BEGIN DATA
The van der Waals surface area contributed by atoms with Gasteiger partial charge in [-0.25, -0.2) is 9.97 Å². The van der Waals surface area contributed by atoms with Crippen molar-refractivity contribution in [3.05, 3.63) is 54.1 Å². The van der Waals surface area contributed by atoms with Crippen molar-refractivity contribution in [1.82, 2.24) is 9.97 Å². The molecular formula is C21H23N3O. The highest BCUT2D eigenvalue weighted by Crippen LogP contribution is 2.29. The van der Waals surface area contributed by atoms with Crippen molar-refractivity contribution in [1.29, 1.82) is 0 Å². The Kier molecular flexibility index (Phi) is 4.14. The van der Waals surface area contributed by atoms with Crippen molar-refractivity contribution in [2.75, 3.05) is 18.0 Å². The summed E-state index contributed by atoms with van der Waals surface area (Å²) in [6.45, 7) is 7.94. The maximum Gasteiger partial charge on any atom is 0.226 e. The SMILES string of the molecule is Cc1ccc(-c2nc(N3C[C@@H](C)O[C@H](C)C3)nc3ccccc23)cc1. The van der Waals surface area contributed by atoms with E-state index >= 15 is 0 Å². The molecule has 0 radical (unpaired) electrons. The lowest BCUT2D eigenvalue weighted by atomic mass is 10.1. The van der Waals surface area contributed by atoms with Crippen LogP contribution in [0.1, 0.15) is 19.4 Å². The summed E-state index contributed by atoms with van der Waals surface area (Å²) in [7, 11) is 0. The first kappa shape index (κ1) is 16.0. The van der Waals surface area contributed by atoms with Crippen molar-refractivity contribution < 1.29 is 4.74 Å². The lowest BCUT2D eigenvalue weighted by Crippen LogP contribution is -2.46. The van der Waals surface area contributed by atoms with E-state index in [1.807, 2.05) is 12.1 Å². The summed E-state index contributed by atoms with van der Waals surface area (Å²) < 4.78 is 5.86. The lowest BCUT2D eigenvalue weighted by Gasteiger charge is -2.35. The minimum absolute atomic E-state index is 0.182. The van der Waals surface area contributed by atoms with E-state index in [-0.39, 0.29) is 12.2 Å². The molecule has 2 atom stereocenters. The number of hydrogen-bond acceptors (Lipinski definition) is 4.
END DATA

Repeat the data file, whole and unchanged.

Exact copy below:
The van der Waals surface area contributed by atoms with Gasteiger partial charge in [-0.25, -0.2) is 9.97 Å². The van der Waals surface area contributed by atoms with Crippen molar-refractivity contribution in [3.05, 3.63) is 54.1 Å². The van der Waals surface area contributed by atoms with Crippen molar-refractivity contribution in [1.82, 2.24) is 9.97 Å². The molecular formula is C21H23N3O. The highest BCUT2D eigenvalue weighted by Crippen LogP contribution is 2.29. The van der Waals surface area contributed by atoms with Crippen molar-refractivity contribution in [1.29, 1.82) is 0 Å². The Kier molecular flexibility index (Phi) is 4.14. The van der Waals surface area contributed by atoms with Crippen molar-refractivity contribution in [2.75, 3.05) is 18.0 Å². The summed E-state index contributed by atoms with van der Waals surface area (Å²) in [6.45, 7) is 7.94. The maximum Gasteiger partial charge on any atom is 0.226 e. The SMILES string of the molecule is Cc1ccc(-c2nc(N3C[C@@H](C)O[C@H](C)C3)nc3ccccc23)cc1. The van der Waals surface area contributed by atoms with E-state index >= 15 is 0 Å². The molecule has 0 radical (unpaired) electrons. The lowest BCUT2D eigenvalue weighted by atomic mass is 10.1. The van der Waals surface area contributed by atoms with Crippen LogP contribution in [0.1, 0.15) is 19.4 Å². The summed E-state index contributed by atoms with van der Waals surface area (Å²) in [7, 11) is 0. The first kappa shape index (κ1) is 16.0. The van der Waals surface area contributed by atoms with Crippen molar-refractivity contribution < 1.29 is 4.74 Å². The lowest BCUT2D eigenvalue weighted by Crippen LogP contribution is -2.46. The van der Waals surface area contributed by atoms with E-state index in [1.807, 2.05) is 12.1 Å². The summed E-state index contributed by atoms with van der Waals surface area (Å²) < 4.78 is 5.86. The lowest BCUT2D eigenvalue weighted by Gasteiger charge is -2.35. The minimum absolute atomic E-state index is 0.182. The van der Waals surface area contributed by atoms with E-state index in [-0.39, 0.29) is 12.2 Å². The molecule has 2 atom stereocenters. The number of hydrogen-bond acceptors (Lipinski definition) is 4.